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Latest Brief - Week Ending 23 January 2015

The rising cost of holidays?

John Lewis and Waitrose are among the first large employers to change the way they calculate holiday pay for their workers.  They are to include non-guaranteed overtime in its employees' statutory holiday pay from February 2015 and will make a one off back payment for any underpaid holiday taken between November 2014 and February 2015 to prevent any claims.  

The Government has previously announced that it is to limit how long employees can go back in respect of underpaid holiday.  New Regulations will limit any claims for unlawful deductions from pay submitted after 1st July 2015 to 2 years.  This limitation is very welcome for employers since it limits potential exposure after this date.  Until July 2015, employees can claim under paid holiday pay going back potentially to when the Working Time Regulations were originally introduced in 1998, although the recent Bear Scotland v Fulton Employment Appeal Tribunal case prevents unlimited claims.  If there has been a gap of more than 3 months during which an employer has paid the holiday pay correctly, then the employee cannot go back beyond this to claim historic underpayments of holiday.

Revised ACAS code on right of accompaniment

ACAS released a final draft of its amended code on 16th January 2015 relating to changes brought about by a case in which our firm represented the employer!  In Toal and another v GB Oils Ltd [2013] IRLR 696 the Employment Appeal Tribunal held that a worker has an absolute right to choose a companion, provided that they are a fellow worker, trade union representative or official.  Whilst the right to be accompanied is absolute, compensation for any breach may be nominal, as was the case here. 

The absolute right for a worker to choose their companion is not linked to the statutory requirement for the request to be reasonable. 

The new code, which awaits Parliamentary approval provides amongst other things that:

Employers must agree to a worker's request to be accompanied by any chosen companion providing they are a fellow worker, trade union representative or official.

Workers can change their mind on who their companion is. 

Where possible, a worker should provide their employer with the name of the companion and specify whether it is a fellow worker, trade union representative or official. 

Latest Brief - Week Ending 6 March 2015

Drug driving?

 

It is now illegal in England and Wales to drive when over specified limits for particular controlled drugs. Illegal drugs, including cocaine and cannabis, have very low specified limits while certain medicines have limits set higher than those expected for normal therapeutic doses. A defence is available for someone who is found to be over the prescribed limit but who has been taking drugs in accordance with medical or dental direction and whose driving has not been impaired as a result. Roadside tests followed up by blood tests will be used to provide the necessary evidence.  If found guilty, drivers will face mandatory disqualification and up to six months' imprisonment. This came into force on 2nd March 2015.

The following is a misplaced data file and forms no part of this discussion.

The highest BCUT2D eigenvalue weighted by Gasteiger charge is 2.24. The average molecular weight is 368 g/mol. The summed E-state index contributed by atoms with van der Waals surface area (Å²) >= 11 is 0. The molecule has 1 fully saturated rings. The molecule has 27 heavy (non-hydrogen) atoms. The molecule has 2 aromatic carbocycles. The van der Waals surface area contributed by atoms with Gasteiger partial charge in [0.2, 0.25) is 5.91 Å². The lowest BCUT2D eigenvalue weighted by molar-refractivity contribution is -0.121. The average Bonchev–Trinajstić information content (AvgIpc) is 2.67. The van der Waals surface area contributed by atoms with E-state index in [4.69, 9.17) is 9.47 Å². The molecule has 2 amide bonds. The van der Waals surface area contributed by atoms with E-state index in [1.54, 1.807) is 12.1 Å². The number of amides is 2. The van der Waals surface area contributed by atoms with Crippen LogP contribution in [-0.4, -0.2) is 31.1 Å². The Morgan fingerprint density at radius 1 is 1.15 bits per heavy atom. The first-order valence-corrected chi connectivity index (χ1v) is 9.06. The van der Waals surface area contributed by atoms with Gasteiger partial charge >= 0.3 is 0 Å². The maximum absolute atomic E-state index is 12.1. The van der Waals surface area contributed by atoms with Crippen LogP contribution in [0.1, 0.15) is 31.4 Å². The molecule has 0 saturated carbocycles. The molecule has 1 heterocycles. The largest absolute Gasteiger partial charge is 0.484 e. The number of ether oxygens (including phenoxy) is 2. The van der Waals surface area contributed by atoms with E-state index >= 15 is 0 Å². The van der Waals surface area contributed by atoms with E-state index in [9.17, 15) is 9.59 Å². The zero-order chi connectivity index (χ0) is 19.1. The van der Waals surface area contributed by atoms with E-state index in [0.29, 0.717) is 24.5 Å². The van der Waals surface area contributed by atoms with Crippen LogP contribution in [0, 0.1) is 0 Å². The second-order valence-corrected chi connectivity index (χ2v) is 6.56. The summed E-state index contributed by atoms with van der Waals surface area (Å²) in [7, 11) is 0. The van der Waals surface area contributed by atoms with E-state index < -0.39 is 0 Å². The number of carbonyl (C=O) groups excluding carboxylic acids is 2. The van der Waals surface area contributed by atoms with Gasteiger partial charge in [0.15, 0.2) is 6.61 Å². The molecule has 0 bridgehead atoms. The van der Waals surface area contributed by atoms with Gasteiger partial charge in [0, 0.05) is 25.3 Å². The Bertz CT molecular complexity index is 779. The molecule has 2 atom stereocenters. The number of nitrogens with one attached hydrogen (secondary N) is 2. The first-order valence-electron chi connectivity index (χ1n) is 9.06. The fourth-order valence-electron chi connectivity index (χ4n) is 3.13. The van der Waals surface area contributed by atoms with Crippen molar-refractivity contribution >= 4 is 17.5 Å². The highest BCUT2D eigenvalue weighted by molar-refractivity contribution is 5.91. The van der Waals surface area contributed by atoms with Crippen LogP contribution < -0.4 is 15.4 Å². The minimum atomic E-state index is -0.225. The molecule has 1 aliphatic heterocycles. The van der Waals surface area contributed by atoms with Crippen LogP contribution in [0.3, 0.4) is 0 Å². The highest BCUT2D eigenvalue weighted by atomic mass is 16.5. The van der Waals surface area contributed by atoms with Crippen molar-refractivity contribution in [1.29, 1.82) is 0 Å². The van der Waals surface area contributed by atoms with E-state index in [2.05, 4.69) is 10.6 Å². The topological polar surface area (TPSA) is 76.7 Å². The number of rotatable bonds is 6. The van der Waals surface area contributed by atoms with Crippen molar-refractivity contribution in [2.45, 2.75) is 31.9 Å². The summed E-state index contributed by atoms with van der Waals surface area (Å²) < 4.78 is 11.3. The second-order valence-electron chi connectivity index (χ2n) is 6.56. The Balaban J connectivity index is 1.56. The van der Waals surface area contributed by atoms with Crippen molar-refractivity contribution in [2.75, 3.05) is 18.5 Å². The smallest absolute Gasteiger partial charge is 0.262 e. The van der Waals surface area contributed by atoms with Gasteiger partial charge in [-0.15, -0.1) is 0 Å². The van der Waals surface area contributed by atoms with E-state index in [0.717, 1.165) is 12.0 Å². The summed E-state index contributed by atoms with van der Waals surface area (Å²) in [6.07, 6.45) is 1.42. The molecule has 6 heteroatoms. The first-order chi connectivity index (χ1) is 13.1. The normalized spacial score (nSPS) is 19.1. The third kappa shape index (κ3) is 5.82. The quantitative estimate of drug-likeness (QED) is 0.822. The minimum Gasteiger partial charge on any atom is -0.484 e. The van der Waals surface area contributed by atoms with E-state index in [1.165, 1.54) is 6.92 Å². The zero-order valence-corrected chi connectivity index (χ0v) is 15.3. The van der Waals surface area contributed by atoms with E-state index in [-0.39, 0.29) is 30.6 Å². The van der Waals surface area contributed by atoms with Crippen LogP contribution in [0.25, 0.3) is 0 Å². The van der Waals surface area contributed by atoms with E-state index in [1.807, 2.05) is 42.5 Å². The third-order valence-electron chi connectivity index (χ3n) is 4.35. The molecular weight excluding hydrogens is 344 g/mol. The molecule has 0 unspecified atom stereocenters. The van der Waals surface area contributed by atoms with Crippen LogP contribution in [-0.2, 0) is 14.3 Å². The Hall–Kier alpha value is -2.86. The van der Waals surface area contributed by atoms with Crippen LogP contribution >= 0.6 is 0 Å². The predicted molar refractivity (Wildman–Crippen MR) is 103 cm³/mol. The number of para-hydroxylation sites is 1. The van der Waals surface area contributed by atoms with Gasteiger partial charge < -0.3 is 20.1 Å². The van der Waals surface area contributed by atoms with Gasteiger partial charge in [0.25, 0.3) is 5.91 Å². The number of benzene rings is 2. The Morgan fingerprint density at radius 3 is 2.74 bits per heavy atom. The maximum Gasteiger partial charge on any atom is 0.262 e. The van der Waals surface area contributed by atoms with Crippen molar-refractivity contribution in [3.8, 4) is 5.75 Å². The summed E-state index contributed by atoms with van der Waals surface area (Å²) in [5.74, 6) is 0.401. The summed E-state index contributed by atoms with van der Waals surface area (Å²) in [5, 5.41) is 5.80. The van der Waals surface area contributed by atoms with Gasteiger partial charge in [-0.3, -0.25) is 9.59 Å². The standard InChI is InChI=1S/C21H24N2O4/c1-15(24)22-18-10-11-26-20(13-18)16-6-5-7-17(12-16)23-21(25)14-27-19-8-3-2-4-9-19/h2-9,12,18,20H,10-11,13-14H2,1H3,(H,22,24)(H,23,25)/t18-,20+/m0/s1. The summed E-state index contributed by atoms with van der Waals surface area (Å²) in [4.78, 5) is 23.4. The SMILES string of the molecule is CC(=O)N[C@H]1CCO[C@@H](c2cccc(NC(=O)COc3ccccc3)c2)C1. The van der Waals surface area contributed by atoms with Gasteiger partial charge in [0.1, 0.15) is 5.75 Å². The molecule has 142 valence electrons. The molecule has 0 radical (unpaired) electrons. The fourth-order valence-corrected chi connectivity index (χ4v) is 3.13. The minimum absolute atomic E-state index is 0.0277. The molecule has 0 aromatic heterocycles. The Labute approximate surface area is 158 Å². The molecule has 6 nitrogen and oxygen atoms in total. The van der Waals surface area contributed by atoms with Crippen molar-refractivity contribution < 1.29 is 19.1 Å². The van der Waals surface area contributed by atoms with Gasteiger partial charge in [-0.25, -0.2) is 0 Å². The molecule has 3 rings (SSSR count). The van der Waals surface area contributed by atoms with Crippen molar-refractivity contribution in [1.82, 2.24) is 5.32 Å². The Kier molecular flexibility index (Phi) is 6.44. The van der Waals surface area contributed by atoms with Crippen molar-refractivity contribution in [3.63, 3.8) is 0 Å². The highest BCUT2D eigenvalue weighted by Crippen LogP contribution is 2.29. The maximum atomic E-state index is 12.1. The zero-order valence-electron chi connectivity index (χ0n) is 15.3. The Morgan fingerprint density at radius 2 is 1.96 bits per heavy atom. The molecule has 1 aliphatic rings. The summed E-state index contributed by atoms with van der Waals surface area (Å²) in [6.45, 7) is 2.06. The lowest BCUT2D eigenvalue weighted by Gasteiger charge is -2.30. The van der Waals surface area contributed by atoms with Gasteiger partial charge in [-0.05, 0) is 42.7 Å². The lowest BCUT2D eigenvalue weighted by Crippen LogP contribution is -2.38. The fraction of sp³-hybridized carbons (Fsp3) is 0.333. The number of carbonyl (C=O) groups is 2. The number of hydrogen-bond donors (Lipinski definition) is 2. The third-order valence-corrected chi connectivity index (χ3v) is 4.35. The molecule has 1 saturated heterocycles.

It is therefore advisable for employers to check that their driving policies and substance misuse policies reflect the new position.

 

Suggested increase in National Minimum Wage (NMW)


The Low Pay Commission has recommended that the adult rate of the NMW be increased by 3% to £6.70 an hour from 1 October 2015.

 

Pornographic email enough to justify dismissal


In
Williams v Leeds United Football Club [2015] EWHC 376 the High Court had to decide whether a senior employee’s forwarding of a pornographic email some 5 years earlier was enough to justify summary dismissal and therefore defeat his wrongful dismissal claim.  The Court held that this was a sufficient breach by the employee which enabled his employer to dismiss without notice, even though his employer was looking for a reason to avoid paying him his 12 months’ notice pay.

 

Early conciliation


ACAS has published statistics for the period April to December 2014.
    The status of 37,940 cases notified to ACAS between April and September 2014 as at the end January 2015 was that 16.3% had been settled by ACAS, 23.2% had resulted in claims to an Employment Tribunal and 60.5% had not been pursed.  If you wish to read more about the statistics, see:

http://www.acas.org.uk/index.aspx?articleid=5204